The Truth About the Model 3

Hundreds of thousands of fans have been waiting excitedly for Tesla’s Model 3, touted by the automaker as the ‘affordable’ EV for the masses. But is it? The backstory is a bit more complicated with plenty of food for thought.

When Tesla began selling its long-awaited $35,000 Model 3 early this year, there was no doubt a collective sigh of relief on the part of Tesla fans who had waited three years for this to happen.

This price tag is important since the Model 3 has been widely-promoted as a $35,000 ‘everyman’s electric vehicle’ affordable to the masses, even as the cheapest models available were uplevel, higher content variants initially priced at $49,000. That cost moved down to $46,000 and ultimately $43,000 before Tesla made the leap to its latest $35,000, slightly decontented base model. At that price it’s doubtful that Tesla makes a profit, and in fact it wasn’t long ago when Tesla CEO Elon Musk said the company would lose money on the Model 3 at that price point.

Still, the promised base model is here and we can celebrate that. But it’s not an entirely happy story for some – no doubt many, many thousands – who were expecting something more.

When the Model 3 was introduced in April 2016, anticipation had been building a long time already for an affordable long-range electric car from Tesla. For fans of the marque who couldn’t pony up the substantial bucks for a premium-priced Model S or Model X, the $35,000 Model 3 was their answer. The problem is, a great many buyers understandably assumed that the bottom-line cost would be much lower.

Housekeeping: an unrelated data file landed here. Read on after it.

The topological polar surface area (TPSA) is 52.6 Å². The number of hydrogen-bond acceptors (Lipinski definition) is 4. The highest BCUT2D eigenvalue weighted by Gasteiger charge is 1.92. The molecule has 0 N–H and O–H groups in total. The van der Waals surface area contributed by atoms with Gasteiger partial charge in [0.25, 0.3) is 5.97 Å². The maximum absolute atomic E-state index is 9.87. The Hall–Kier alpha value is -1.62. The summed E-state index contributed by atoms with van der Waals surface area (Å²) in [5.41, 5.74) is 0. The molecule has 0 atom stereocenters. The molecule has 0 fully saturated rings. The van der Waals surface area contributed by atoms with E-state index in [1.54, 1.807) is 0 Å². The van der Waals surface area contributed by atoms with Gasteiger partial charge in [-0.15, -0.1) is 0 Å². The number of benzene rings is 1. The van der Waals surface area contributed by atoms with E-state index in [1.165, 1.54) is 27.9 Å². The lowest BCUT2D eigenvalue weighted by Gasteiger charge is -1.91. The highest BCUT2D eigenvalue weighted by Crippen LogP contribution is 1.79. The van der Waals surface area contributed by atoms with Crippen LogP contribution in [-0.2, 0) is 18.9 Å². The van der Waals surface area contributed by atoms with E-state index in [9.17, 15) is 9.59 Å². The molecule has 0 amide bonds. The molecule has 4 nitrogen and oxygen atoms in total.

Until recently, the federal tax credit for a Tesla was $7,500. Add in state incentives that could vary from $1,000 to $5,000 or more, and buyers were looking at an all-electric Tesla Model 3 they could acquire for a very approachable, conventional vehicle-like price as low as net $25,000. While the cost of a typical Tesla has always been beyond the reach of most buyers, a bottom line transaction of 25 grand was considered do-able by many.

There were an estimated 200,000 reservations for the Model 3 within a day of its unveiling accompanied by $200 million or so in deposits, a number that has continued to grow to surpass 400,000 reservations over time. Deliveries of higher-priced, uplevel Model 3s began in mid-2017, with qualified buyers enjoying the generous $7,500 tax credit. However, it has taken so long to get to a deliverable $35,000 Model 3 that the federal tax credit for Teslas has been a reduced $3,750 for the first half of 2019, then $1,875 for the second half, then at year’s end…done.

Why is this happening? To its credit, Tesla has cumulatively sold over 200,000 electric vehicles (Models S, X, and 3). This number triggers a federal tax credit phase-out according to a predefined schedule set for all makers of electric vehicles. The federal incentive’s strategy is that once an automaker has momentum for its electric vehicles by achieving greater than a 200,000 sales volume, there is no further need for a subsidy.

To those who lament the loss of federal EV subsidies and feel it unfair, consider this: The program was never intended to last forever, but rather help more environment-friendly electric vehicles gain traction in a market that has been dominated by internal combustion for well over a century.

Tesla surpassed 200,000 electric car sales and has achieved impressive momentum. Its electric Model 3 became the best-selling luxury car in the U.S last year. By all measures, for Tesla the federal tax subsidy’s story is ‘mission accomplished.’